In the "Data Types Information Model" specification, in "7 Date Time Package", section "7.1.2 Design", under the "General Approach" heading it states, "Date and Date_time measure calendrical time from the date 0001-01-01 ..."

This makes sense. It's inconsistent, however, with "7.2.2 DV_DATE Class":

magnitude: Integer

ensure Result >= 0

Numeric value of the date as days since the calendar origin point 1/1/0000

This doesn't make sense. There is no such year in historical time as the year zero, and it's inconsistent with the earlier statement that the origin is in the year 1.

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Heath Frankel

May 11, 2015, 11:14 PM

Edited

I don't see much point in going back to year 0001. It is also problematic if you take into account timezone such as +10:00, this is is actually 10 hours before 1/1/0001 resulting in a magnitude < 0, which requires a correction and then converting back is incorrect.

I don't have a problem with the magnitude being calculated from this origin, but think there should be some reasonable minimum date which anything less is invalid.

Rong Chen

October 5, 2015, 5:32 AM

How about using 1970/01/01 like many systems. https://en.wikipedia.org/wiki/System_time?

Thomas Beale

October 9, 2015, 2:13 PM

I don't think there is a problem other than the documentation being inconsistent (Peter Gummer's diagnosis is correct in my view). It's arguable that we should not even state an 'origin date' because this is normally only required for systems where the machine representation of dates and date/times is some sort of binary or integer number.

However we are representing dates and times in ISO8601 string form (specific implementations may do something different internally of course). So there's no notion of an 'origin date', except in the possible sense of what the first valid string date is, i.e. 0001-01-01, as PG noted.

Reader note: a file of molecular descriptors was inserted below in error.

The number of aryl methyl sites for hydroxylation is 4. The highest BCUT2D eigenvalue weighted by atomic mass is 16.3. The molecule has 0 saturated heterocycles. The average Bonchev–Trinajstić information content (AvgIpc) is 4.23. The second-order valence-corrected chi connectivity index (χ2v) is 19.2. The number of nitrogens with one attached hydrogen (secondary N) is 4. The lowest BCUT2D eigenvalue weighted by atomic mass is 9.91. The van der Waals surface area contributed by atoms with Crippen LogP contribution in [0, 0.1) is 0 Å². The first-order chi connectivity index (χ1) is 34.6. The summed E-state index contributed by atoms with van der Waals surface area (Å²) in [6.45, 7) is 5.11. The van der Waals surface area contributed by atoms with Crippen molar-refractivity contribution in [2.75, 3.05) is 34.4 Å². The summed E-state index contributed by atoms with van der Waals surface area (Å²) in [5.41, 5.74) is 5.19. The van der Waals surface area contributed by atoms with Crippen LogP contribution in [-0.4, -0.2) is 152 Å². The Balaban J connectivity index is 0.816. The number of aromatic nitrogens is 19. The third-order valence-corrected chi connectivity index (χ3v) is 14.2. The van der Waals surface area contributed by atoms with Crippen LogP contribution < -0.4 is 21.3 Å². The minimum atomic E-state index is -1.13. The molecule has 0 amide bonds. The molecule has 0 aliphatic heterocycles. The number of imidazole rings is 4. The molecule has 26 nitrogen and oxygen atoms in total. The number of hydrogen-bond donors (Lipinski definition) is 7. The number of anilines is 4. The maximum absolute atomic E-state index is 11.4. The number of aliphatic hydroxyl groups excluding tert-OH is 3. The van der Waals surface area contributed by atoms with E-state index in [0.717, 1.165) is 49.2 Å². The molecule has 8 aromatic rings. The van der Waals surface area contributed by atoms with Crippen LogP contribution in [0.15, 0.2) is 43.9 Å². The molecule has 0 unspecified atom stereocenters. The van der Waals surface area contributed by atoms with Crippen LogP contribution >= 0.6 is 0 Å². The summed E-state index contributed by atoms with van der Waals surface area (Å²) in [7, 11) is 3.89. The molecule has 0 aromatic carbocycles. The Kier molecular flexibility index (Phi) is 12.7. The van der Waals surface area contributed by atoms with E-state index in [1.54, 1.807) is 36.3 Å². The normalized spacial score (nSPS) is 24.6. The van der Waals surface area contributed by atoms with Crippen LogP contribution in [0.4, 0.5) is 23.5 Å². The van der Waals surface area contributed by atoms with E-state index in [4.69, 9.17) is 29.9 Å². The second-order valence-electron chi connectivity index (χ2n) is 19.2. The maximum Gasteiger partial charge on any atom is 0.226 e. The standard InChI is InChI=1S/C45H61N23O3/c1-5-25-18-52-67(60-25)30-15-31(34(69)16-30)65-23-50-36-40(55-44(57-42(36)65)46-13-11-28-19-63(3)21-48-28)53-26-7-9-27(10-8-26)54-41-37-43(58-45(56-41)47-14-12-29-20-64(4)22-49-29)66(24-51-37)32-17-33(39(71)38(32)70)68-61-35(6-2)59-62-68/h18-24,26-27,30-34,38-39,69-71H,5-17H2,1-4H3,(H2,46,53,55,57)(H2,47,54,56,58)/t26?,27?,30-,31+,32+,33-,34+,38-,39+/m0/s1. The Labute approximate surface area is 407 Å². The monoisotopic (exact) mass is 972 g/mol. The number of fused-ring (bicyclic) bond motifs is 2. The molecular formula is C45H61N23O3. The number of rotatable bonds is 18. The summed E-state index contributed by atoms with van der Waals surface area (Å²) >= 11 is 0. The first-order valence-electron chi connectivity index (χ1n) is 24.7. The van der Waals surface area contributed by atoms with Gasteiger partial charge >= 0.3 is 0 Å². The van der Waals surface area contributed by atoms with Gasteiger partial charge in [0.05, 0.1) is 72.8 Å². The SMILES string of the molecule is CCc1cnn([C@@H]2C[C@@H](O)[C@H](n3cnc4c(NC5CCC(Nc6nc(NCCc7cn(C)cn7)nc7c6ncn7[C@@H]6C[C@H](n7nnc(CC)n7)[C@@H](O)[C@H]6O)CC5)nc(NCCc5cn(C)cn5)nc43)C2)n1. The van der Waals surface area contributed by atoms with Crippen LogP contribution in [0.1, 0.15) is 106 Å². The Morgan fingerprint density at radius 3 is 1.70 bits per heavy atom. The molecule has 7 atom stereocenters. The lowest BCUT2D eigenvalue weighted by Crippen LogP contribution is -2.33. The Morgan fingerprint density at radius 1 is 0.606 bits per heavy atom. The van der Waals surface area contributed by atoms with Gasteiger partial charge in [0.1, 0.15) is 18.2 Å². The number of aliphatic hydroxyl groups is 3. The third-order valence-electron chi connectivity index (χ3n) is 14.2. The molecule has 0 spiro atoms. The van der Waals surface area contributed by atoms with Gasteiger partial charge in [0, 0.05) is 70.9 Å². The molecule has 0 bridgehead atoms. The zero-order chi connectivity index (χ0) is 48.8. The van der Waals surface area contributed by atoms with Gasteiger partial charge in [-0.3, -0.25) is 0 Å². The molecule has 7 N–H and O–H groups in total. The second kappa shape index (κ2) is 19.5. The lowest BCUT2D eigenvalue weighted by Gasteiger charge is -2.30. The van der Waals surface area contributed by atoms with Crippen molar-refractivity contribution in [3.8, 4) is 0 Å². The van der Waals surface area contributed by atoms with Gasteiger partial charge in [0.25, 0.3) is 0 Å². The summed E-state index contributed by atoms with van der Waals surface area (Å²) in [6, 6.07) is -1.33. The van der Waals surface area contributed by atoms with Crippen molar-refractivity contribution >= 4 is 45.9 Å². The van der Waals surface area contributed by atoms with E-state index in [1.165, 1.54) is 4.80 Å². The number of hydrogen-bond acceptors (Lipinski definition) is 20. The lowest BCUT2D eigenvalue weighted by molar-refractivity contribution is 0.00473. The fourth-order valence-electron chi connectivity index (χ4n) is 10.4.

The real problem is how to compute 'magnitude' for conversion purposes. Then we need an agreed origin point. I think using '0001-01-01' is sensible since it always guarantees a positive Integer.

HOWEVER... when we get to DV_DATE_TIME.magnitude, it is defined as a Real (i.e. single precision float) representing seconds since the origin point. Now, the number of seconds since 0001-01-01 is about 64E9, and a date/time with fractional seconds could have 12 or more significant digits.

From the wikipedia page on single-precision FP (https://en.wikipedia.org/wiki/Single-precision_floating-point_format):

the maximum representable IEEE 754 floating point value is (2−2−23) × 2127 ≈ 3.402823 × 1038. All integers with six or less significant decimal digits can be converted to a IEEE 754 floating point value without loss of precision, some integers up to nine significant decimal digits can be converted to a IEEE 754 floating point value without loss of precision, but no more than nine significant decimal digits can be stored.

So for DV_DATE_TIME, magnitude probably needs to be a Double.

I don't think using 1970-01-01 as an origin is a good idea in any of these cases, since that is designed for system time-stamps, not calendrical dates and date/times.

Peter Gummer

October 9, 2015, 10:51 PM

It's worth noting that in Ocean's implementation of DV_DATE_TIME, magnitude is indeed a Double.

I agree that 1970-01-01 isn't well suited to this purpose. For example, my own birth date would have a negative magnitude ... yes, some of us were born before Unix

Peter Gummer

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